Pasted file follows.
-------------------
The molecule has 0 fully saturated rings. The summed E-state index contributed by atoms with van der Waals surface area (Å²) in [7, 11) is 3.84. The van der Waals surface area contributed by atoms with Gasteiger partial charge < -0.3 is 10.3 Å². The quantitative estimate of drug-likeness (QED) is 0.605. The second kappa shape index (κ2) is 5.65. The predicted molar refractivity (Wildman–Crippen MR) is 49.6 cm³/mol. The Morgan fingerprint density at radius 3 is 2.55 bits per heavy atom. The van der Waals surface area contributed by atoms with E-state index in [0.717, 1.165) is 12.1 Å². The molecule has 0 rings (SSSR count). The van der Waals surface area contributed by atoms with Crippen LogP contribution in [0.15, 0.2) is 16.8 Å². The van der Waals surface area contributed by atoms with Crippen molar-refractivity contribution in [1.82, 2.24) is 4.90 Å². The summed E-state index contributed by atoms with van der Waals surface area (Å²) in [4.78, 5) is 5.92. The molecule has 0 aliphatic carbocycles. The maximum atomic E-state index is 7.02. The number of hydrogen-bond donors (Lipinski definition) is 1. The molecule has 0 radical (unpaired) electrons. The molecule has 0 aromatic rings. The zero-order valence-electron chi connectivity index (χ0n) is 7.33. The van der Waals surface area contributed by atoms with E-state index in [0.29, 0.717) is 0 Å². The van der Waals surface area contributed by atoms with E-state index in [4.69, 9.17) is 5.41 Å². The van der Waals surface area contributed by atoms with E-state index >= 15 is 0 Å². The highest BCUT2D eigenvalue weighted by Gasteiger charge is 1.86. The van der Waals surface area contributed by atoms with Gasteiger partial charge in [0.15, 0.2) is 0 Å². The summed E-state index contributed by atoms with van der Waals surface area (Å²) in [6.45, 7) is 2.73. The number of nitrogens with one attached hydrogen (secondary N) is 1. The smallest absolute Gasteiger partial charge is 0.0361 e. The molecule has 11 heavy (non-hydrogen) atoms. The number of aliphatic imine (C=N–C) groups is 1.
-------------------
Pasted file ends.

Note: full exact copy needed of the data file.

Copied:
The molecule has 0 fully saturated rings. The summed E-state index contributed by atoms with van der Waals surface area (Å²) in [7, 11) is 3.84. The van der Waals surface area contributed by atoms with Gasteiger partial charge < -0.3 is 10.3 Å². The quantitative estimate of drug-likeness (QED) is 0.605. The second kappa shape index (κ2) is 5.65. The predicted molar refractivity (Wildman–Crippen MR) is 49.6 cm³/mol. The Morgan fingerprint density at radius 3 is 2.55 bits per heavy atom. The van der Waals surface area contributed by atoms with E-state index in [0.717, 1.165) is 12.1 Å². The molecule has 0 rings (SSSR count). The van der Waals surface area contributed by atoms with Crippen LogP contribution in [0.15, 0.2) is 16.8 Å². The van der Waals surface area contributed by atoms with Crippen molar-refractivity contribution in [1.82, 2.24) is 4.90 Å². The summed E-state index contributed by atoms with van der Waals surface area (Å²) in [4.78, 5) is 5.92. The molecule has 0 aliphatic carbocycles. The maximum atomic E-state index is 7.02. The number of hydrogen-bond donors (Lipinski definition) is 1. The molecule has 0 radical (unpaired) electrons. The molecule has 0 aromatic rings. The zero-order valence-electron chi connectivity index (χ0n) is 7.33. The van der Waals surface area contributed by atoms with E-state index in [0.29, 0.717) is 0 Å². The van der Waals surface area contributed by atoms with E-state index in [4.69, 9.17) is 5.41 Å². The van der Waals surface area contributed by atoms with E-state index >= 15 is 0 Å². The highest BCUT2D eigenvalue weighted by Gasteiger charge is 1.86. The van der Waals surface area contributed by atoms with Gasteiger partial charge in [0.15, 0.2) is 0 Å². The summed E-state index contributed by atoms with van der Waals surface area (Å²) in [6.45, 7) is 2.73. The number of nitrogens with one attached hydrogen (secondary N) is 1. The smallest absolute Gasteiger partial charge is 0.0361 e. The molecule has 11 heavy (non-hydrogen) atoms. The number of aliphatic imine (C=N–C) groups is 1.